Last month I had a high-level executive at The PGA Tour of Champions, presented by Coca-Cola, who happened to be a vegan. Several people came up to me throughout to ask, what exactly is a vegan?
Many people think “vegan” is shorthand for “vegetarian.” It’s not. Vegan is a form of vegetarianism, but on a much stricter level. It is important when hosting vegans that you — and your chefs — know the difference:
- A vegetarian eats dairy (milk, cheese) and sometimes eggs. A few will eat fish, eschewing only meat and chicken. Menu planning for vegetarians really isn’t that difficult. If you have a buffet-style menu, there often are enough choices to satisfy vegetarians.
- A vegan diet is what I call “vegetarian plus.” Vegans do not eat any type of meat, chicken, fish or dairy, and are very strict with these culinary requirements. Basically, anything that has a mother or is processed is excluded from their diet. Everything must be organic. It is rare to find a vegan who “cheats,” even a little.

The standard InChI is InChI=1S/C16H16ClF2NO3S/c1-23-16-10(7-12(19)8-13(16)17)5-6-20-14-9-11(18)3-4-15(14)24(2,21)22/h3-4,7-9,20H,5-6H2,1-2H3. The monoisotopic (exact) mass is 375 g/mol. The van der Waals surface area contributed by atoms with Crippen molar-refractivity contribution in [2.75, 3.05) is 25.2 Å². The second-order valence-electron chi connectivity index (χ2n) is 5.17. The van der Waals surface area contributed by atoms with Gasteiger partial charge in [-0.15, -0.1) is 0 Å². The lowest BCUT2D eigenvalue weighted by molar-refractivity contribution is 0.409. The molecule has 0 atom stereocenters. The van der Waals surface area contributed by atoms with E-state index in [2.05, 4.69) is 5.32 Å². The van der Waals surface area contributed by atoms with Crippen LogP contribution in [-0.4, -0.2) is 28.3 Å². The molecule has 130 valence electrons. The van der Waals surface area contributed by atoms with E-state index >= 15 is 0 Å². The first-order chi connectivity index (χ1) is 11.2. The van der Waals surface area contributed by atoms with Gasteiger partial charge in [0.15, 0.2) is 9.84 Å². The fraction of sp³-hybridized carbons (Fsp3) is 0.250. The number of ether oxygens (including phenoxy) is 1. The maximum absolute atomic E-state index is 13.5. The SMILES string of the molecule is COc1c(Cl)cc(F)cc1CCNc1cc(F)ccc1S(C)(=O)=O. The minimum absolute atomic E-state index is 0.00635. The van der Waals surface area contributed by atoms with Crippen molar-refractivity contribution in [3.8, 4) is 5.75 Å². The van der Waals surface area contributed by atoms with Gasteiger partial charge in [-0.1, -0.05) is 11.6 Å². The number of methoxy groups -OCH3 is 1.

When working with a vegan, talk with them about what they like; it may surprise you. For example, I have discovered many vegans don’t like tofu, which I assumed would be a popular source of protein. Instead, vegans tend to eat a lot of nuts and grains for protein.
It is important to know folks on this strict diet love food as much as regular eaters do. A good source for menu ideas is your local natural food restaurant or grocery store. My last tip is: Make sure vegan meals are prepared with the same thoughtfulness you give to the rest of your guests.